We all have ideas of what an ER patient looks like either from experience or from our favorite episodes of "General Hospital" and "Grey's Anatomy," but not every patient comes in with a heart attack, broken leg or cuts and burns. Turns out, there are a lot of reasons people show up to the emergency room — and they aren't always what you'd expect.
According to a study conducted by the CDC in 2007, the leading reasons patients cited for their ER visits were for chest pain and abdominal pain. Abdominal pain can be caused by something as mild as indigestion or irritable bowel syndrome to more severe issues like kidney stones or appendicitis.
Localized, severe pain in the lower or upper right regions of your abdomen can indicate an infection in the appendix or gall bladder that may need surgery.
Heart attacks are among the top reasons people rush to the hospital, but sometimes, the pain they're experiencing isn't a heart attack at all.
Although anxiety is a mental condition, it can cause real physical symptoms that can mimic a heart attack, including shortness of breath, heart palpitations, fatigue, headaches and chest pain. Often, if someone has never experienced a panic attack before, they think they're having a heart attack. In fact, as many as 40 percent of patients with panic disorder have sought treatment for chest pain.
Yep, you read that right. Overexertion, particularly from working out, can cause physical symptoms that send patients to the ER. Whether from lifting too much or with poor technique, or failing to drink enough water, many people can experience back or chest pain or dehydration symptoms (such as dizziness and fatigue) and mistake these symptoms for more serious conditions.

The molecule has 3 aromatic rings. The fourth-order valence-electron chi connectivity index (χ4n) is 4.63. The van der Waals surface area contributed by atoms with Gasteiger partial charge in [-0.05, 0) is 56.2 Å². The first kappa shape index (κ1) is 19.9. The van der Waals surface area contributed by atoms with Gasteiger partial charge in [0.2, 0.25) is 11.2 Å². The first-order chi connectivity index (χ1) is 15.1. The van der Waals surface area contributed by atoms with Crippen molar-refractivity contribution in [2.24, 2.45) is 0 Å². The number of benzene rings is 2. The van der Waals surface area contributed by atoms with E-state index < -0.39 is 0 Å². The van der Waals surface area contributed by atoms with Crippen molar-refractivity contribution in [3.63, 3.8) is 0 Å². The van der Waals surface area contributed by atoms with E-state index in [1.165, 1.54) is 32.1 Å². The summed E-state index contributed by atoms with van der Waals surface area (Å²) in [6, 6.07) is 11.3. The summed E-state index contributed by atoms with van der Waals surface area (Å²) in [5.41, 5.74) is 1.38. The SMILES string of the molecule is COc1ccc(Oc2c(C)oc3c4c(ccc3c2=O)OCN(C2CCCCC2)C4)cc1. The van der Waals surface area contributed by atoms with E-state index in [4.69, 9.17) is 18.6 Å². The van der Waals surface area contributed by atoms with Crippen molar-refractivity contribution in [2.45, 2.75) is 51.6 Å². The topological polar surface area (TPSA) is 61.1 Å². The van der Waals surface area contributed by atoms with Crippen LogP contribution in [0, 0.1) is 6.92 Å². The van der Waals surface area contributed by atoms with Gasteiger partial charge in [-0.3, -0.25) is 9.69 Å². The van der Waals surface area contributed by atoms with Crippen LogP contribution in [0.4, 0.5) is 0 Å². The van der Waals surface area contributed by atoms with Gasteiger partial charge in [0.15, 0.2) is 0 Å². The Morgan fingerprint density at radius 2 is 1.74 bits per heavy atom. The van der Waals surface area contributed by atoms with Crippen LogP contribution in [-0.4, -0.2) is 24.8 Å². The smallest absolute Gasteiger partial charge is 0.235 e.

Luckily, in these cases, rest, and hydration are often enough to take care of the issue. However, if more serious injury occurred, see a physician.
Your feet can withstand a lot of pressure. But they're not invincible. According to the NEISS, the number one reason for injury-related ER visits are from steps and stairs.
ER doctors see many patients arrive with foot fractures, sprains, or breaks--especially during football season. But year-round, people find ways to injure their feet. Whether they're playing a game of pickup, walking on a wet floor, or tripping down the stairs, foot injuries keep hospital staff busy all year.
It might sound funny, but one of the most common reasons women go to the ER is for period-related symptoms. Menstrual cramps typically manifest as abdominal and lower back pain, but for some women, the pain is so severe and chronic (recurring monthly for six months) that they end up in the emergency room.
If the pain is severe and prevents you from participating in daily activities, consult with your doctor or go to the ER. Over-the-counter painkillers like ibuprofen or a heating pack should relieve normal menstrual cramps. But if they persist, it could be a sign of more serious conditions such as endometriosis or an ectopic pregnancy.
You might think that toothaches would send people to the dentist, but sometimes dental pain can't wait. Patients typically head to the ER after regular business hours when the dental office is closed.
Some of the most common reasons for their urgent visit is due to severe pain from tooth decay or abscesses. If the abscess(es) is accessible, the ER doctor will drain the pus and possibly prescribe pain medications. A follow-up appointment with their dentists is recommended.
However, if left untreated, dental issues can lead to a serious infection that spreads through the whole body and cause a long stay in the hospital. Because of this, it is important to address tooth-related symptoms as soon as possible so the condition doesn't escalate to something more serious.
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